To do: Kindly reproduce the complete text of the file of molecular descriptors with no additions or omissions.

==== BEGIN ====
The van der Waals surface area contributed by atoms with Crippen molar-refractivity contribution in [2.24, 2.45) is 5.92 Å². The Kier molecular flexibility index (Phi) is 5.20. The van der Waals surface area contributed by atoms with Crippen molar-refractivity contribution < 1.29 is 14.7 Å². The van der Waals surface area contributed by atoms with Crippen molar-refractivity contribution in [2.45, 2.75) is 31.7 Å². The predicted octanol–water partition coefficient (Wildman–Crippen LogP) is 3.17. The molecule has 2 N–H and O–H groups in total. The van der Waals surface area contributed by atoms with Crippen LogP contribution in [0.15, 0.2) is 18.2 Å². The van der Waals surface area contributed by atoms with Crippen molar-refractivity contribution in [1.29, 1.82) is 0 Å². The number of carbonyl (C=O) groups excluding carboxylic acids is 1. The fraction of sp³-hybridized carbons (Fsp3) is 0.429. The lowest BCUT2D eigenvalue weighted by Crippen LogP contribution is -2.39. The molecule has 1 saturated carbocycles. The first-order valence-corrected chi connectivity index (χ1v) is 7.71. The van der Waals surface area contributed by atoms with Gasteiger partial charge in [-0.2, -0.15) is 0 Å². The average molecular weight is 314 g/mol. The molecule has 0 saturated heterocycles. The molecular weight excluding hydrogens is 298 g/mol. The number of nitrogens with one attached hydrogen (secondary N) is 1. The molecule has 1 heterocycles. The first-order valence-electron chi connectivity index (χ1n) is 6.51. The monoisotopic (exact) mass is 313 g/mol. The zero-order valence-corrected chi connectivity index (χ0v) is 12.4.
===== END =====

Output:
The van der Waals surface area contributed by atoms with Crippen molar-refractivity contribution in [2.24, 2.45) is 5.92 Å². The Kier molecular flexibility index (Phi) is 5.20. The van der Waals surface area contributed by atoms with Crippen molar-refractivity contribution < 1.29 is 14.7 Å². The van der Waals surface area contributed by atoms with Crippen molar-refractivity contribution in [2.45, 2.75) is 31.7 Å². The predicted octanol–water partition coefficient (Wildman–Crippen LogP) is 3.17. The molecule has 2 N–H and O–H groups in total. The van der Waals surface area contributed by atoms with Crippen LogP contribution in [0.15, 0.2) is 18.2 Å². The van der Waals surface area contributed by atoms with Crippen molar-refractivity contribution in [1.29, 1.82) is 0 Å². The number of carbonyl (C=O) groups excluding carboxylic acids is 1. The fraction of sp³-hybridized carbons (Fsp3) is 0.429. The lowest BCUT2D eigenvalue weighted by Crippen LogP contribution is -2.39. The molecule has 1 saturated carbocycles. The first-order valence-corrected chi connectivity index (χ1v) is 7.71. The van der Waals surface area contributed by atoms with Gasteiger partial charge in [-0.2, -0.15) is 0 Å². The average molecular weight is 314 g/mol. The molecule has 0 saturated heterocycles. The molecular weight excluding hydrogens is 298 g/mol. The number of nitrogens with one attached hydrogen (secondary N) is 1. The molecule has 1 heterocycles. The first-order valence-electron chi connectivity index (χ1n) is 6.51. The monoisotopic (exact) mass is 313 g/mol. The zero-order valence-corrected chi connectivity index (χ0v) is 12.4.